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DENVER – The city’s employee cybersecurity training reduces the chance an employee will be a victim of “phishing” cybercrimes, but more frequent and comprehensive training could further reduce that risk and better protect the security of the city’s data, according to a new audit report out this month from Denver Auditor Timothy M. O’Brien, CPA.

“We tested thousands of city employees to see how well they respond to a common cybercrime tactic,” Auditor O’Brien said. “The lessons we learned could be beneficial for any employer looking to protect against cyberattacks.”

Phishing is a type of cybercrime where a nefarious actor, posing as a legitimate person or business, attempts to lure an unsuspecting person or organization into sharing sensitive information or downloading malicious software such as ransomware. The information or sofware can then be used to access systems or important accounts — which can result in identity theft, data loss, and financial loss.

Appendix B of our audit report provides a thorough list of common signs of a phishing email that any member of the public should keep in mind when opening an email. These clues include misspellings and grammar errors, domain spoofs, logo imitation or outdated branding, creating a sense of urgency, generic greetings, “too good to be true” offers, or unexpected attachments.

“Cybercriminals only have to be right once to do a lot of damage and the city must be right every time to protect our sensitive data,” Auditor O’Brien said.

During the audit, our team created two simulated phishing emails and sent them to about 6,500 randomly selected city employees. Half got a baseline email that had easy clues to help spot the phish. The second half of employees in the test group received a more difficult, polished-looking phishing email. The goal was to test the city employees’ behavior when faced with an email sent by a malicious actor.

We compared how these employees handled the emails to information such as the employees’ job type, length of time with the city, management level, VIP status, and number of recent completed cybersecurity trainings.

Based on the results of our testing, we found a positive but limited impact of the city’s cybersecurity trainings. Employees who had more recent training that included information about phishing were more likely to correctly report a phish to the city’s Technology Services agency, but reporting was still significantly lower than best practices recommend. Employees who took the city’s cybersecurity awareness training courses were also less likely to submit sensitive information, such as usernames and passwords.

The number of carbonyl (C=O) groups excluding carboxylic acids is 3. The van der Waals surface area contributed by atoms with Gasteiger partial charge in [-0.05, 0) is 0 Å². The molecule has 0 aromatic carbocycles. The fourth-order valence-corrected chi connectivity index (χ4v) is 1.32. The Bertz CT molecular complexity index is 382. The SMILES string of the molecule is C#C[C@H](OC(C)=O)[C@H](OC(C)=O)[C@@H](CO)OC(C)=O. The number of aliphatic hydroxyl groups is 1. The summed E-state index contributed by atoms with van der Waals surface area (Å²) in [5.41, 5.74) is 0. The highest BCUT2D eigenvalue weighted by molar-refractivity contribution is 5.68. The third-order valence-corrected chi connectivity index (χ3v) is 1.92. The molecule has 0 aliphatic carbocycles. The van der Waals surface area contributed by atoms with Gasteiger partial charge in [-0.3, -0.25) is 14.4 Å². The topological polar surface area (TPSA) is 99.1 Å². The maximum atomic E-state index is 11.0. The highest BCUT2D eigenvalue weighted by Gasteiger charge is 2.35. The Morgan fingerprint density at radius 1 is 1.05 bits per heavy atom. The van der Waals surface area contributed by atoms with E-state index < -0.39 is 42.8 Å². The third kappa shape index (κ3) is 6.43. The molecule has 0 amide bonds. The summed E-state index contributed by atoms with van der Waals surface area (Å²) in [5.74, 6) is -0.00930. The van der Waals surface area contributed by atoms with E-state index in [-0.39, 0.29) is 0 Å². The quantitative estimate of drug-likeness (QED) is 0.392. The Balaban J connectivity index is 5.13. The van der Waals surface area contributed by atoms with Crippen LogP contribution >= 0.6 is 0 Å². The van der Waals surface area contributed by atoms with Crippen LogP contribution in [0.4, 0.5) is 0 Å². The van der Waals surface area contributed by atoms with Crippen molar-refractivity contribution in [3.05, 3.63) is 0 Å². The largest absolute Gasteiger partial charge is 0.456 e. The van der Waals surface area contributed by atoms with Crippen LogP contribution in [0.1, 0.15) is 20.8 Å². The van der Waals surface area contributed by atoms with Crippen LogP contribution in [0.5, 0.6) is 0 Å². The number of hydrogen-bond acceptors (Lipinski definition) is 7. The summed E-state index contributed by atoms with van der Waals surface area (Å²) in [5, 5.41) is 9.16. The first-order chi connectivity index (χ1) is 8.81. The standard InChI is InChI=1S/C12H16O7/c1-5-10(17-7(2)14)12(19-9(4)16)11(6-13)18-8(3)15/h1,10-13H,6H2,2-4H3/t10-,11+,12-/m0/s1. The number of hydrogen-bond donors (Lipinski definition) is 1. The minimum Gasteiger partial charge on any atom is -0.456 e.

We also found some employees who incorrectly engaged with the phishing emails were not currently required to take the city’s cybersecurity trainings.

“The city has systems and security in place to help protect against phishing and other cybercrimes,” Auditor O’Brien said. “However, all employees should be adding an extra line of defense by taking cybersecurity trainings and staying vigilant.”

Employees who take cybersecurity training are less likely to engage with phishing emails and more likely to report phishing emails than those who took no training.

We recommend employees complete the city’s cybersecurity trainings on phishing at least every six months because older trainings have less effect on behavior. Those trainings should include quizzes or assessments to ensure employees understand the content of the lessons. And city management should regularly include information about how employees can correctly report a phishing email to help improve the low reporting rates. We also recommend the city clearly identify which job types should be taking the training.

“Phishing is common, and it happens to every organization,” Auditor O’Brien said. “It’s important that our training be frequent and comprehensive because scammers are trying to be just as thorough in their attacks.”

Finally, we found Technology Services should regularly communicate phishing metrics to individual agencies to let management know about click rates, reporting rates, and repeat offenders. This will help keep managers informed about possible trends or issues. By implementing this recommendation, city agencies will be more aware of how their agency and employees are performing.

“My office regularly performs cybersecurity audits like this one and shares sensitive results confidentially with city agencies due to the secure nature of the information,” Auditor O’Brien said. “Security is a top priority for my office, just as it is for Technology Services. I hope our findings will make our city’s systems even safer and stronger.”

Read the Audit

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